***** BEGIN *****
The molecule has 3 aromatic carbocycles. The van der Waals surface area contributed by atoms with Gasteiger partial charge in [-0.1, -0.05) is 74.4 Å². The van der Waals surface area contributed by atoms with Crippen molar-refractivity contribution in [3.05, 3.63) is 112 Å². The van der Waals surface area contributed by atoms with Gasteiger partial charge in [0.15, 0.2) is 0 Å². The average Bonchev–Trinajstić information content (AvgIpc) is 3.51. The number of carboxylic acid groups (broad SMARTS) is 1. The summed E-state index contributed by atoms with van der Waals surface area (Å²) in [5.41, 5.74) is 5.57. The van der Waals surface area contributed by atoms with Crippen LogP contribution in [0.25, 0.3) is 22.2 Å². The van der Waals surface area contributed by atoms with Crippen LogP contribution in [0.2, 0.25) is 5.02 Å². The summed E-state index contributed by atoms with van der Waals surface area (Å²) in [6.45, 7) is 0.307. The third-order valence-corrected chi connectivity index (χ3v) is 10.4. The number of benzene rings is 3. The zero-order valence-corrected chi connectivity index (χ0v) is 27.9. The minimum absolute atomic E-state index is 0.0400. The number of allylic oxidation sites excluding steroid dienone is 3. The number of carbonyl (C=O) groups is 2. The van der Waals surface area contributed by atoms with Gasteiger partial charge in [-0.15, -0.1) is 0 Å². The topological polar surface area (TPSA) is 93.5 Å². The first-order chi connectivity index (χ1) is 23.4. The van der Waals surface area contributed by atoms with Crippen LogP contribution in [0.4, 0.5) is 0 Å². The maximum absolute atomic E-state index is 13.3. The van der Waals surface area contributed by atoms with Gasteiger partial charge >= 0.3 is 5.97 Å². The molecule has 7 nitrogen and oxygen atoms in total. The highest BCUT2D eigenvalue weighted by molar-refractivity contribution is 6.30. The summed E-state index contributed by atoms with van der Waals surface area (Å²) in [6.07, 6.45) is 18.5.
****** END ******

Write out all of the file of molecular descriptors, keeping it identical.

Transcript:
The molecule has 3 aromatic carbocycles. The van der Waals surface area contributed by atoms with Gasteiger partial charge in [-0.1, -0.05) is 74.4 Å². The van der Waals surface area contributed by atoms with Crippen molar-refractivity contribution in [3.05, 3.63) is 112 Å². The van der Waals surface area contributed by atoms with Gasteiger partial charge in [0.15, 0.2) is 0 Å². The average Bonchev–Trinajstić information content (AvgIpc) is 3.51. The number of carboxylic acid groups (broad SMARTS) is 1. The summed E-state index contributed by atoms with van der Waals surface area (Å²) in [5.41, 5.74) is 5.57. The van der Waals surface area contributed by atoms with Crippen LogP contribution in [0.25, 0.3) is 22.2 Å². The van der Waals surface area contributed by atoms with Crippen LogP contribution in [0.2, 0.25) is 5.02 Å². The summed E-state index contributed by atoms with van der Waals surface area (Å²) in [6.45, 7) is 0.307. The third-order valence-corrected chi connectivity index (χ3v) is 10.4. The number of benzene rings is 3. The zero-order valence-corrected chi connectivity index (χ0v) is 27.9. The minimum absolute atomic E-state index is 0.0400. The number of allylic oxidation sites excluding steroid dienone is 3. The number of carbonyl (C=O) groups is 2. The van der Waals surface area contributed by atoms with Gasteiger partial charge in [-0.15, -0.1) is 0 Å². The topological polar surface area (TPSA) is 93.5 Å². The first-order chi connectivity index (χ1) is 23.4. The van der Waals surface area contributed by atoms with Crippen LogP contribution in [0.4, 0.5) is 0 Å². The maximum absolute atomic E-state index is 13.3. The van der Waals surface area contributed by atoms with Gasteiger partial charge >= 0.3 is 5.97 Å². The molecule has 7 nitrogen and oxygen atoms in total. The highest BCUT2D eigenvalue weighted by molar-refractivity contribution is 6.30. The summed E-state index contributed by atoms with van der Waals surface area (Å²) in [6.07, 6.45) is 18.5.